November 24, 2017
Exciting Project Lyra Initiative Aims To Send Probe To Interstellar Asteroid 'Oumuamua For Closer Study

The asteroid known as 'Oumuamua is the very first interstellar asteroid that has ever been observed by scientists which makes it a very special object indeed, and now a new initiative known as Project Lyra will attempt to build a probe to send to the asteroid so that astronomers can study it in much greater, and closer, detail.

Interstellar 'Oumuamua is not just unique because it arrived on our doorstep from outside of the solar system. Its appearance has also attracted great attention from both within and outside the scientific community owing to the fact that the cigar-shaped asteroid is so great in length when compared with its width.

In fact, it is actually 10 times longer than its width, which also makes it the first asteroid of this description that has ever been spotted in our solar system. Astronomers note that up until now, the longest asteroids that have been spotted have never exceeded the ratio of 3:1, according to NASA.

'Oumuamua is also extremely rocky and is believed to be full of many metals and dazzles with its glowing red appearance due to the millions of years worth of irradiation that have come from the interstellar object basking in cosmic rays. The uniqueness of this asteroid is such that a group of engineers and scientists from the Initiative of Interstellar Studies have created Project Lyra to learn more about this object.

As ScienceAlert reported, the new Project Lyra initiative noted that the technological challenge of attempting to reach the interstellar asteroid is one which presents numerous obstacles, which only serves to make it all the more interesting to scientists.
"Besides the scientific interest of getting data back from the object, the challenge to reach the object could stretch the current technological envelope of space exploration. Hence, Project Lyra is not only interesting from a scientific point of view but also in terms of the technological challenge it presents."
The numerous obstacles which will make the attempt to reach 'Oumuamua all the more daunting include the travel time that it will take for the probe to reach the interstellar asteroid, the velocity of said probe, the velocity of the asteroid and also its characteristic energy.

There is also the fact that calculations based on the incoming speed of 'Oumuamua were based upon its speed of 95,000 kilometers per hour. While it will eventually reach this speed again, it won't be for at least another three or so years. Its velocity is very important as scientists are currently trying to ascertain just how long it would take for a probe to reach the asteroid if and when the probe launched in between five years and possibly up to 30.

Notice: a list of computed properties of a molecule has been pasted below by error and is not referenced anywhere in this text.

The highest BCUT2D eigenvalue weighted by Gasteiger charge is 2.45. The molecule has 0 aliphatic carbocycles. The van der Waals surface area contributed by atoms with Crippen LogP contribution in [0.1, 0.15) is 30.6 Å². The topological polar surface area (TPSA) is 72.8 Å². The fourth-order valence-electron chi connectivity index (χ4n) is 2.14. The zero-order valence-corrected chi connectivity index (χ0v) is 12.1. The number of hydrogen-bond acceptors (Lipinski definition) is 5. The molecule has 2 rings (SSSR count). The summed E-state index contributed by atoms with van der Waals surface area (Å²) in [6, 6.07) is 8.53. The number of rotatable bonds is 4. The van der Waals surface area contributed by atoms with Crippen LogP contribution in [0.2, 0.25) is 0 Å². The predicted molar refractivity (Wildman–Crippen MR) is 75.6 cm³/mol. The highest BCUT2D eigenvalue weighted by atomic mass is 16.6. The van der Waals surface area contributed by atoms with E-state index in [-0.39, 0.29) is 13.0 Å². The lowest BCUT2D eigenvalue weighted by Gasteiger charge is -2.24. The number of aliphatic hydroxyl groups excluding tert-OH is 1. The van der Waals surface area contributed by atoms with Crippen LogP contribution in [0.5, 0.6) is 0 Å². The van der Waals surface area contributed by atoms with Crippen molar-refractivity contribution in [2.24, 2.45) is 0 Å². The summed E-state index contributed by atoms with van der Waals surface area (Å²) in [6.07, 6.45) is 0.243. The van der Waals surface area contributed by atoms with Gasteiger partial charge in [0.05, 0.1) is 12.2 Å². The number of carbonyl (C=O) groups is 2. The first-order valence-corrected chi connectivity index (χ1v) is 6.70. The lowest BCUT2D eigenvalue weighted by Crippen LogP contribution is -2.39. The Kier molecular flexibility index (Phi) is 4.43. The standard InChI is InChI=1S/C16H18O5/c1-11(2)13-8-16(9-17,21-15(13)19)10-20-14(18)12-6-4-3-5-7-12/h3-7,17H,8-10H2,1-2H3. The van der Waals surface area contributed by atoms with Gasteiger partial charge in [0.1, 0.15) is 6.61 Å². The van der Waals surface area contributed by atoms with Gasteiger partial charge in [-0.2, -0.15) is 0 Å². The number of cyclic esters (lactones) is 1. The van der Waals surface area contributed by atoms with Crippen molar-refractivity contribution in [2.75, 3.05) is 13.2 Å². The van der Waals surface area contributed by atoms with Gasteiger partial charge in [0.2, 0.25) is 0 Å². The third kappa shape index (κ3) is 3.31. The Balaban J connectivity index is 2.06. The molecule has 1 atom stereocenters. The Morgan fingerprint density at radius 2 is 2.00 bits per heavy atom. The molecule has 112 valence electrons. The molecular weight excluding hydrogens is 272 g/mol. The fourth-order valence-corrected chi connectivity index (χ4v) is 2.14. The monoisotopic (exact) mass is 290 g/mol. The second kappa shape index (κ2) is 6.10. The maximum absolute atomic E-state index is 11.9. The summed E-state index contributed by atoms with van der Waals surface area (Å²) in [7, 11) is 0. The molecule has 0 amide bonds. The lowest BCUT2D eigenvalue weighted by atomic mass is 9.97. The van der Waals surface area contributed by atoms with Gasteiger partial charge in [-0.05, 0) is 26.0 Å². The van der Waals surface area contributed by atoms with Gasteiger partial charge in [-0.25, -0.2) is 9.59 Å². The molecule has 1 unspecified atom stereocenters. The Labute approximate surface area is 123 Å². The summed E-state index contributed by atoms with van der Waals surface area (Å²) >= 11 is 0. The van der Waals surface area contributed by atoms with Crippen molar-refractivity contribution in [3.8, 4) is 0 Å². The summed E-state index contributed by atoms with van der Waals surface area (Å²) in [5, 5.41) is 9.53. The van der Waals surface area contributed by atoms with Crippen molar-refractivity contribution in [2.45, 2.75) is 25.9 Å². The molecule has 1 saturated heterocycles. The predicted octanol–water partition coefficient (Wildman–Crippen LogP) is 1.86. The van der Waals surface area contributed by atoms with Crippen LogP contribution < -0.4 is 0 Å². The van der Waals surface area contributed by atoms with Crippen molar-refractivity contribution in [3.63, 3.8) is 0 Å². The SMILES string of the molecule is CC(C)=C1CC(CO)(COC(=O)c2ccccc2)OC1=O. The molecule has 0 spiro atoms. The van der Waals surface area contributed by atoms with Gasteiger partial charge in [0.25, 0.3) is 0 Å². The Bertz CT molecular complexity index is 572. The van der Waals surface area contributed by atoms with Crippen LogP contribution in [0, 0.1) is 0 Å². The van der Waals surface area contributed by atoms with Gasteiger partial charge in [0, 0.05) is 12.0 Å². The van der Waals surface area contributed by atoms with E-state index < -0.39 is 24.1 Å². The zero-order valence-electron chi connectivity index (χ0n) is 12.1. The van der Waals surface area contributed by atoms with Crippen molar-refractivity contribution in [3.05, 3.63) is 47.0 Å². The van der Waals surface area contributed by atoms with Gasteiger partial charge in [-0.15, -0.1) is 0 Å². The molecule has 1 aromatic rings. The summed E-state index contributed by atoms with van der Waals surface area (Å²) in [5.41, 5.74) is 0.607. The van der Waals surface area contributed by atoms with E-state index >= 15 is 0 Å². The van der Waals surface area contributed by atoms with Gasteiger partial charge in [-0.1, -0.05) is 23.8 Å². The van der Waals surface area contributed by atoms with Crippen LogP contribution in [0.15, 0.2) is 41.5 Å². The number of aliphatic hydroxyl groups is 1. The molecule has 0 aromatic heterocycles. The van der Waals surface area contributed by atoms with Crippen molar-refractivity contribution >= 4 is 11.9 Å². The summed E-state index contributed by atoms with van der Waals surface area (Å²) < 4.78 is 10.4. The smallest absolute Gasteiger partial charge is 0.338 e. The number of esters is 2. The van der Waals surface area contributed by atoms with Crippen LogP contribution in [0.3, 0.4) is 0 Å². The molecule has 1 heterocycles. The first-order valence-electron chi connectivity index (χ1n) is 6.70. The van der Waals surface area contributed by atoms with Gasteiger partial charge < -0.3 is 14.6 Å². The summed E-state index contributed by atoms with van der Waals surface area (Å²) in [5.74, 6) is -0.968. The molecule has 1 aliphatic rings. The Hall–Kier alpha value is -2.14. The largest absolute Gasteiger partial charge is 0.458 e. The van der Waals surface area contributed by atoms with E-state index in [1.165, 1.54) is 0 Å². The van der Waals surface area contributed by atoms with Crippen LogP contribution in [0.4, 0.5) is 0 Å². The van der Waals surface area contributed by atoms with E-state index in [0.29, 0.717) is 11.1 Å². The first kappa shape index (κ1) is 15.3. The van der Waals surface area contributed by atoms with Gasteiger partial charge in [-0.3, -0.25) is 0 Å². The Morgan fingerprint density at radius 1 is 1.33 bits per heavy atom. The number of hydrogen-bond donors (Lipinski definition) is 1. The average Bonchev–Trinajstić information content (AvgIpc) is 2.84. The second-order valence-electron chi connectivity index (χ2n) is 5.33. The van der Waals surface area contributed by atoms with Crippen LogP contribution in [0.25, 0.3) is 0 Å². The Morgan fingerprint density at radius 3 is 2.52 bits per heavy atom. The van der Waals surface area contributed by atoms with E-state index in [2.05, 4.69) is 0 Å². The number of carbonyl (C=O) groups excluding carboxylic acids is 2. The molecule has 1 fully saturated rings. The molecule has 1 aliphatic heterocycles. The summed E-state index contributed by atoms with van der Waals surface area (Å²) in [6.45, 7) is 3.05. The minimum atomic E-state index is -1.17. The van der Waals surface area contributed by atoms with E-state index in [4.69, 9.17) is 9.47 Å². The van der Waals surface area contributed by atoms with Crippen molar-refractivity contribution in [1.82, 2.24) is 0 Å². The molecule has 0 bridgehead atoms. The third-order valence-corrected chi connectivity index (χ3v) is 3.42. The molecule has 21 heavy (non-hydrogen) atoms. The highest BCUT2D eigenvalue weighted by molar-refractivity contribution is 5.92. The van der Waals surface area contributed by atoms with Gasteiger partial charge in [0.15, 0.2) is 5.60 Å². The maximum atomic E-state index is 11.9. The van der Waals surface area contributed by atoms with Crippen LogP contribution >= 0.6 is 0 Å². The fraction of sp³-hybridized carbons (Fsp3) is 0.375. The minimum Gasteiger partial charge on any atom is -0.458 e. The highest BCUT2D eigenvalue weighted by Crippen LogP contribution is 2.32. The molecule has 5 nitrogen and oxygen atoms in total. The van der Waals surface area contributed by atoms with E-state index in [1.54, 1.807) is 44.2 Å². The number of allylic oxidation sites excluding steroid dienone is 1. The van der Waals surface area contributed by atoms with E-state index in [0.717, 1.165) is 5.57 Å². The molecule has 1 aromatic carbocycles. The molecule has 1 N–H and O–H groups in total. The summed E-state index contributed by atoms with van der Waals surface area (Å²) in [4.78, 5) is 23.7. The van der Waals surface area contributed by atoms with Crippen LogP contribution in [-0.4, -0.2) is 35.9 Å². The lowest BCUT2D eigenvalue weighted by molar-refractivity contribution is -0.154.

Thankfully, time is on the side of Project Lyra and with it will come more advanced technologies. There are already propulsion technologies such as solar sails that are well underway and being worked on and creating probes with much greater speeds is also certainly feasible and may very well be accomplished in the just the right amount of time that scientists will eventually be able to catch up with the interstellar asteroid.

If all else fails, at the very least scientists will eventually have the right equipment to pounce on the very next object like 'Oumuamua when it appears. In the abstract of a paper discussing Project Lyra, scientists discussed other possible methods of reaching the asteroid if the right technology was currently in place.

"An important result of our analysis is that the value of a laser beaming infrastructure from the Breakthrough Initiatives' Project Starshot would be the flexibility to react quickly to future unexpected events, such as sending a swarm of probes to the next object like 1I/'Oumuamua. With such an infrastructure in place today, intercept missions could have reached 1I/'Oumuamua within a year."
Even though reaching the interstellar asteroid 'Oumuamua presents many interesting technical challenges, scientists currently working on the Project Lyria initiative fully believe that it will one day be possible to either reach this particular asteroid or the next one that happens to pass by our solar system for a visit.

[Featured Image by Ethan Miller/Getty Images]